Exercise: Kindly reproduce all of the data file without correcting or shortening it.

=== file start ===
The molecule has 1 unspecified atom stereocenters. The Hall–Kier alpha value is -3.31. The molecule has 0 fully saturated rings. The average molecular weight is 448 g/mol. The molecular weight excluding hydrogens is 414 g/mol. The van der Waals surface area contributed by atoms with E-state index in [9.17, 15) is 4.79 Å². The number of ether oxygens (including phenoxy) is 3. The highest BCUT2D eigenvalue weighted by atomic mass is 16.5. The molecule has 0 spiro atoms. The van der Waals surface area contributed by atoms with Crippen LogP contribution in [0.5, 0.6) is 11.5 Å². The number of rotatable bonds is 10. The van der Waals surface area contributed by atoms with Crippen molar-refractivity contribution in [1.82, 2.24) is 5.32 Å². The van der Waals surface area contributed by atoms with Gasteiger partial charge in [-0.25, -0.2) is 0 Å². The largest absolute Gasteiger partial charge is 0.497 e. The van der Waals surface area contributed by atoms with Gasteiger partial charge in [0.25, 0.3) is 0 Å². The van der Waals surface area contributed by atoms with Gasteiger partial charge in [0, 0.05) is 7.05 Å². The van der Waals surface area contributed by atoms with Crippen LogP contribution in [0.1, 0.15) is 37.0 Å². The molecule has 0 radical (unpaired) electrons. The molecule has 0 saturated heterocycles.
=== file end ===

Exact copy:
The molecule has 1 unspecified atom stereocenters. The Hall–Kier alpha value is -3.31. The molecule has 0 fully saturated rings. The average molecular weight is 448 g/mol. The molecular weight excluding hydrogens is 414 g/mol. The van der Waals surface area contributed by atoms with E-state index in [9.17, 15) is 4.79 Å². The number of ether oxygens (including phenoxy) is 3. The highest BCUT2D eigenvalue weighted by atomic mass is 16.5. The molecule has 0 spiro atoms. The van der Waals surface area contributed by atoms with Crippen LogP contribution in [0.5, 0.6) is 11.5 Å². The number of rotatable bonds is 10. The van der Waals surface area contributed by atoms with Crippen molar-refractivity contribution in [1.82, 2.24) is 5.32 Å². The van der Waals surface area contributed by atoms with Gasteiger partial charge in [-0.25, -0.2) is 0 Å². The largest absolute Gasteiger partial charge is 0.497 e. The van der Waals surface area contributed by atoms with Gasteiger partial charge in [0.25, 0.3) is 0 Å². The van der Waals surface area contributed by atoms with Gasteiger partial charge in [0, 0.05) is 7.05 Å². The van der Waals surface area contributed by atoms with Crippen LogP contribution in [0.1, 0.15) is 37.0 Å². The molecule has 0 radical (unpaired) electrons. The molecule has 0 saturated heterocycles.